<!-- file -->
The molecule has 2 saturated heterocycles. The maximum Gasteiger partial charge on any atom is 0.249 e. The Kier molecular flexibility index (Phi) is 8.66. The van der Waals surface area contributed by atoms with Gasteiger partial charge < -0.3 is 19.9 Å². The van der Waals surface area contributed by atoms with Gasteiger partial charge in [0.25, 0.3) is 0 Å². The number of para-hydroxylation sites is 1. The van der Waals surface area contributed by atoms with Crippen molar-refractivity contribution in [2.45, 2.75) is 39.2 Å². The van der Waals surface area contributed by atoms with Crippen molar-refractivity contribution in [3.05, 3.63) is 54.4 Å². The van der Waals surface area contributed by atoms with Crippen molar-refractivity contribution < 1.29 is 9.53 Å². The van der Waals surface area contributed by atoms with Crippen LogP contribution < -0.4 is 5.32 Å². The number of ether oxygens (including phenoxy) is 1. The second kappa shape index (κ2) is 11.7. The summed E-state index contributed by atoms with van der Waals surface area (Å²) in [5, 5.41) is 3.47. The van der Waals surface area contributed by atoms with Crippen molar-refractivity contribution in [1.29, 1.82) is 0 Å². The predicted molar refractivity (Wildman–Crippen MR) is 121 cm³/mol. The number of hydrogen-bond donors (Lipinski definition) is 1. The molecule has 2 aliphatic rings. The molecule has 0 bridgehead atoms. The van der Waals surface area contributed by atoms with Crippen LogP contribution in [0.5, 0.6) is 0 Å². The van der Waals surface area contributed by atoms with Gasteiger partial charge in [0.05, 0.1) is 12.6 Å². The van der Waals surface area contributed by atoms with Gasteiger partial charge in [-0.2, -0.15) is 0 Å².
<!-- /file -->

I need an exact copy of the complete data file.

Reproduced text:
The molecule has 2 saturated heterocycles. The maximum Gasteiger partial charge on any atom is 0.249 e. The Kier molecular flexibility index (Phi) is 8.66. The van der Waals surface area contributed by atoms with Gasteiger partial charge < -0.3 is 19.9 Å². The van der Waals surface area contributed by atoms with Gasteiger partial charge in [0.25, 0.3) is 0 Å². The number of para-hydroxylation sites is 1. The van der Waals surface area contributed by atoms with Crippen molar-refractivity contribution in [2.45, 2.75) is 39.2 Å². The van der Waals surface area contributed by atoms with Crippen molar-refractivity contribution in [3.05, 3.63) is 54.4 Å². The van der Waals surface area contributed by atoms with Crippen molar-refractivity contribution < 1.29 is 9.53 Å². The van der Waals surface area contributed by atoms with Crippen LogP contribution < -0.4 is 5.32 Å². The number of ether oxygens (including phenoxy) is 1. The second kappa shape index (κ2) is 11.7. The summed E-state index contributed by atoms with van der Waals surface area (Å²) in [5, 5.41) is 3.47. The van der Waals surface area contributed by atoms with Crippen molar-refractivity contribution in [1.29, 1.82) is 0 Å². The predicted molar refractivity (Wildman–Crippen MR) is 121 cm³/mol. The number of hydrogen-bond donors (Lipinski definition) is 1. The molecule has 2 aliphatic rings. The molecule has 0 bridgehead atoms. The van der Waals surface area contributed by atoms with Crippen LogP contribution in [0.5, 0.6) is 0 Å². The van der Waals surface area contributed by atoms with Gasteiger partial charge in [0.05, 0.1) is 12.6 Å². The van der Waals surface area contributed by atoms with Gasteiger partial charge in [-0.2, -0.15) is 0 Å².